Financier and cricket mogul Allen Stanford built a $7-billion Ponzi scheme on lies and stole the dreams of thousands of his bank's customers, US prosecutors said.
Stanford "treated deposits like his own personal piggy bank," assistant US attorney Gregg Costa said in opening statements of the high-profile fraud trial.
"You've heard of compound interest. This was the power of compound fraud."
Stanford, 61, has pleaded not guilty to bilking some 30,000 investors from over 100 countries through bogus investments with Stanford International Bank.
The mustachioed ex-tycoon has spent the past three years in jail after being deemed a flight risk shortly after his February 2009 arrest.
Badly beaten in a jailhouse brawl, the flamboyant Texan was found temporarily unfit for trial after he became addicted to painkillers while also on antidepressants.
He tried to have his case completely dismissed after claiming that the beating and drugs destroyed his memory, but Judge David Hittner was not convinced.
Stanford is expected to testify in a case watched closely by myriad investors who still do not know if they will get any of their money back.
"Much of it is just simply gone," Costa told the jury.
Stanford's "lying, bribing and stealing" deprived investors of money meant for comfortable retirements and their children's college educations, he added.
Prosecutors said Stanford's ruse began in 1988 when he founded Guardian International Bank on the island of Montserrat.
Stanford sold investors certificates of deposit that he promised were safe and well managed, but only placed a "snippet" of the funds with reliable money managers.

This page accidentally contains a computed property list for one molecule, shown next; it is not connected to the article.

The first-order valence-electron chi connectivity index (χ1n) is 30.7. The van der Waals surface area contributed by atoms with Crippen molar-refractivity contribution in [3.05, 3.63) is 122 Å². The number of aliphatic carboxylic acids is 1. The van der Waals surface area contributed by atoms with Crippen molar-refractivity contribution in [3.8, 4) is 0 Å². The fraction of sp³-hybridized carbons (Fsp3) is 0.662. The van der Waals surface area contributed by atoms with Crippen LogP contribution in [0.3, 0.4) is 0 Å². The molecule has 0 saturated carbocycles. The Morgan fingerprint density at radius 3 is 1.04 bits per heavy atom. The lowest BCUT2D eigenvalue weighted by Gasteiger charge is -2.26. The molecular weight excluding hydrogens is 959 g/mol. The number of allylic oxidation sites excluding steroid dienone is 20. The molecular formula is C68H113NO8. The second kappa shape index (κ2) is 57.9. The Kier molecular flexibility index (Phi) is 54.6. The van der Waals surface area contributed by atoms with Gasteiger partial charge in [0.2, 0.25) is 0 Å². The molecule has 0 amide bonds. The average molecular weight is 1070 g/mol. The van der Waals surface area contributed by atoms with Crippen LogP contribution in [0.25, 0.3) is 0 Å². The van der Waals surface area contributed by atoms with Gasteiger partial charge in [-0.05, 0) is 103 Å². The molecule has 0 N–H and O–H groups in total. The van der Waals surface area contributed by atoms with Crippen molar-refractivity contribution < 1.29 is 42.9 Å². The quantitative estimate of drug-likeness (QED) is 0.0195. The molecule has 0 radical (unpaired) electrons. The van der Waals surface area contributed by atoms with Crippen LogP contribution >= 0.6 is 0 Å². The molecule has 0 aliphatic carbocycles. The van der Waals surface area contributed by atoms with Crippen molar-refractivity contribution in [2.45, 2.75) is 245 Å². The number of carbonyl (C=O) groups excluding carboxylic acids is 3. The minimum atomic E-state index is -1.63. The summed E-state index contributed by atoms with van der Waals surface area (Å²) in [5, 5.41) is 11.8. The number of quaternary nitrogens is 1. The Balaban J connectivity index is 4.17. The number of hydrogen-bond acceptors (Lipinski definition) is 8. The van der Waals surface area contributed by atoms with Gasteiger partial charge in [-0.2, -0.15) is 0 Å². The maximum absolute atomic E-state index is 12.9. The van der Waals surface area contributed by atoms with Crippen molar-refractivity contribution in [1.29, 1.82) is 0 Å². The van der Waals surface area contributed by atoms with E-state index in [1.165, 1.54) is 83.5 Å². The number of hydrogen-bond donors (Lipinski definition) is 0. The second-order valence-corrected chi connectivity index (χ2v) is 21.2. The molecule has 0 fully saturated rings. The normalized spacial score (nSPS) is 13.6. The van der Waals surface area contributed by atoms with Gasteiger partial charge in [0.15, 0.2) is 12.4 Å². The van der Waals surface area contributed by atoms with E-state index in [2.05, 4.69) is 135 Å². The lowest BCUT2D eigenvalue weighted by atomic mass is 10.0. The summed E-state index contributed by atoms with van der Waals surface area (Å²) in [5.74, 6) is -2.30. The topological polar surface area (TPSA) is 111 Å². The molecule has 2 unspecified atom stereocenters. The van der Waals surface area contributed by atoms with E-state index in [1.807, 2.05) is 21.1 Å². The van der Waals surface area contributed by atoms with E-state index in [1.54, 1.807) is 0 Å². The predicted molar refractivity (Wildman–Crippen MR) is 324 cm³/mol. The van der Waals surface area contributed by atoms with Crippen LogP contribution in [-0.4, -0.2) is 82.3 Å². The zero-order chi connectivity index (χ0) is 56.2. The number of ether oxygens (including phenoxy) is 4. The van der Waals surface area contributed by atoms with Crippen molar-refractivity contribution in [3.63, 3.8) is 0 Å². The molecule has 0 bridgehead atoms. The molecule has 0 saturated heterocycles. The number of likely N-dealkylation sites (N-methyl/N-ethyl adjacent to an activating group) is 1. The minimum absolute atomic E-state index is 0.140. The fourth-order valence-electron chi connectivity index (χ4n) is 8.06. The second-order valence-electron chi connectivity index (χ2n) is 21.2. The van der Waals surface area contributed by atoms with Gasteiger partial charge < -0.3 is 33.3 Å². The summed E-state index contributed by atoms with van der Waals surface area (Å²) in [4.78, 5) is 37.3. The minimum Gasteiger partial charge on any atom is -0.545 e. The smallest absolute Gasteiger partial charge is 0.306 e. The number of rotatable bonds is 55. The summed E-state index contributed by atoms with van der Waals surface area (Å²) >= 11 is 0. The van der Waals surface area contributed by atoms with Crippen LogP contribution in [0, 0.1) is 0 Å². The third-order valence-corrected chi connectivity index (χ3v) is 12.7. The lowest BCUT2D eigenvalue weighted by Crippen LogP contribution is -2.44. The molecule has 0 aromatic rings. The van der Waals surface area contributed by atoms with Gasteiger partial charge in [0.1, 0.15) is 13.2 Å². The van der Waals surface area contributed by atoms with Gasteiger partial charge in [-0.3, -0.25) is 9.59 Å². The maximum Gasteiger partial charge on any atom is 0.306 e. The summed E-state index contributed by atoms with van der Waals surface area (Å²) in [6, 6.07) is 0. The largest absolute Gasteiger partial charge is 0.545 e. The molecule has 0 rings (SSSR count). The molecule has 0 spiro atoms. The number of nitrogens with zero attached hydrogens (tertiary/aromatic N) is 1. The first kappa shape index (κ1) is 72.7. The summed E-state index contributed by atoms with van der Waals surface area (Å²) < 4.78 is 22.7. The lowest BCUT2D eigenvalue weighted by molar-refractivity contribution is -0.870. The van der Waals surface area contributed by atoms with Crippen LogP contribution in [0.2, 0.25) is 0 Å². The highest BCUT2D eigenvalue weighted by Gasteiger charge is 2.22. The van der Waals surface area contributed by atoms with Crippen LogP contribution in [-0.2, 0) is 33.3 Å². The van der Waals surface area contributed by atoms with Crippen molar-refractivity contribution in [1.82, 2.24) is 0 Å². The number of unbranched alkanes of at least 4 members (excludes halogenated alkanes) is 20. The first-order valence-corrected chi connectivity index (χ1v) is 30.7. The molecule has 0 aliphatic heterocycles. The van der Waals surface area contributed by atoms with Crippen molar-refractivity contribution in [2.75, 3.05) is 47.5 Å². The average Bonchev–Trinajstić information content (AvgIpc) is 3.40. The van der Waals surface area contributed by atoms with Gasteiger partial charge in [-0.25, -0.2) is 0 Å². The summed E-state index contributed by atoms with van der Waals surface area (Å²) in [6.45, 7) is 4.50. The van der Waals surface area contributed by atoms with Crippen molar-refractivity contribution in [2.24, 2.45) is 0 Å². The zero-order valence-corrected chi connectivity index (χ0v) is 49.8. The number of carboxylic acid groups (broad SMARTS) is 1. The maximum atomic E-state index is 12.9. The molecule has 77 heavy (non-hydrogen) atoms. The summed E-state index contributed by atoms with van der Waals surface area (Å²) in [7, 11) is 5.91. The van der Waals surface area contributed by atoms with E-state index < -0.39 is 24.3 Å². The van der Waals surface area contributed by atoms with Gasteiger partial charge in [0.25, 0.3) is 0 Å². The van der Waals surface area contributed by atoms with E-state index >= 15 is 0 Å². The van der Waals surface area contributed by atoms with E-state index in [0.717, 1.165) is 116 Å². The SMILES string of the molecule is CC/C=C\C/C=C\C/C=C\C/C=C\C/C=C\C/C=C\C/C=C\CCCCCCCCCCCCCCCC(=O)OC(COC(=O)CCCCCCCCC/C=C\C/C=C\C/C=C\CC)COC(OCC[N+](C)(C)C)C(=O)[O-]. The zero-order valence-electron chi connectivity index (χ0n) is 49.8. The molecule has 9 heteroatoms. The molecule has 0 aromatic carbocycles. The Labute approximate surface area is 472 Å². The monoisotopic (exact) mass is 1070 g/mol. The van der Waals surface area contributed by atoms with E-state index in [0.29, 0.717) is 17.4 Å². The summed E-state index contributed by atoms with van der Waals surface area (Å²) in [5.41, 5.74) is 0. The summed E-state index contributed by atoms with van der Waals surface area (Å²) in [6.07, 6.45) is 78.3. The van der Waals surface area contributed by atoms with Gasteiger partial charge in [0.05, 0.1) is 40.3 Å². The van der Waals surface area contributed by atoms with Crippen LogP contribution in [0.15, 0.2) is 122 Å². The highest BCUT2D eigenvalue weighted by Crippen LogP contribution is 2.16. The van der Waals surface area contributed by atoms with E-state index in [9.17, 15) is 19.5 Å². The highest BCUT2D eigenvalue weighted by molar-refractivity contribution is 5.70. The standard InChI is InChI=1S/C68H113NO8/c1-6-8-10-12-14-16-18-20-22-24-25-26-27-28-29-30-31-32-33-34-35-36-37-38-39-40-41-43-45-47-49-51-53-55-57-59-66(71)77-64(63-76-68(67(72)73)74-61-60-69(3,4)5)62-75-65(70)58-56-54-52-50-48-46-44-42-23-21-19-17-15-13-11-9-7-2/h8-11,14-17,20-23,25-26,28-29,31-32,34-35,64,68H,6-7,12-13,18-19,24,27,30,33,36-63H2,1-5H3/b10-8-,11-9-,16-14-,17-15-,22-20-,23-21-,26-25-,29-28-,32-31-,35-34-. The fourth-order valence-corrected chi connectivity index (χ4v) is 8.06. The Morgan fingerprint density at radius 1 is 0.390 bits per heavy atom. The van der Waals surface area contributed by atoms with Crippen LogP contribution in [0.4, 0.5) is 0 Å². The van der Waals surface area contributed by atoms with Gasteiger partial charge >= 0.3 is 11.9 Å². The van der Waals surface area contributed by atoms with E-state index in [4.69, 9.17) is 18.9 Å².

Regulators eventually kicked Stanford out of Montserrat, but he just "hopped over to the next island" and founded Stanford International Bank in Antigua, Costa said.
"And that was a perfect name of it," said Costa, who told jurors that Stanford used investors money to create his own fiefdom.
He pulled hundreds millions of investor deposits out of the bank to fund his lavish lifestyle and business ventures. He also paid out huge bonuses to his staff in order to "keep the money coming in" and convince customers not to withdraw funds, Costa said.
But the inflated returns he promised investors were a paper tiger and investigators could not find 92 percent of the $8 billion the bank said it had in assets and cash reserves.
He kept the scheme going by bribing Antiguan banking regulator Leroy King to "look the other way" and fire an official who began digging into Stanford's accounts, Costa said.
The bribes included cash, Super Bowl tickets and the use of Stanford's private jet.
A self-described "maverick," Stanford hit international sports headlines by creating the eponymous Stanford Super Series Twenty20 cricket competition in 2005.
The $20 million winner-take-all match appalled many in the cricket world by challenging the sacrosanct traditional cricket establishment.
In Antigua, he was a larger-than-life figure, the island's largest employer and the recipient of a 2006 knighthood.
But after the allegations against him surfaced, much of his support dwindled and the England and Wales Cricket Board cut ties with him.
His defense attorney insisted that Stanford's conspicuous largess and massive personal wealth came from legitimate earnings.
"We're going to prove to you that the Stanford empire was real," Robert Scardino told the jury.
The prosecution has taken "a snapshot" of Stanford's business dealings and "want you to believe that it is the entire picture," he said.
Scardino also implied that he would try to paint Stanford as a victim of his own employees.
"He had to rely on information from others," he told the jury.
"He was not an information and technology guy. He only used his computer to send and receive email."
Testimony in the trial begins Wednesday.
One of the key prosecution witnesses will be former Stanford chief financial officer James Davis.
Davis, who has pleaded guilty, was Stanford's roommate at Baylor University and "the loyal lieutenant he was looking for," Costa told the jury.
Stanford faces up to 20 years in prison if convicted of 14 counts of fraud, money laundering, conspiracy and obstruction.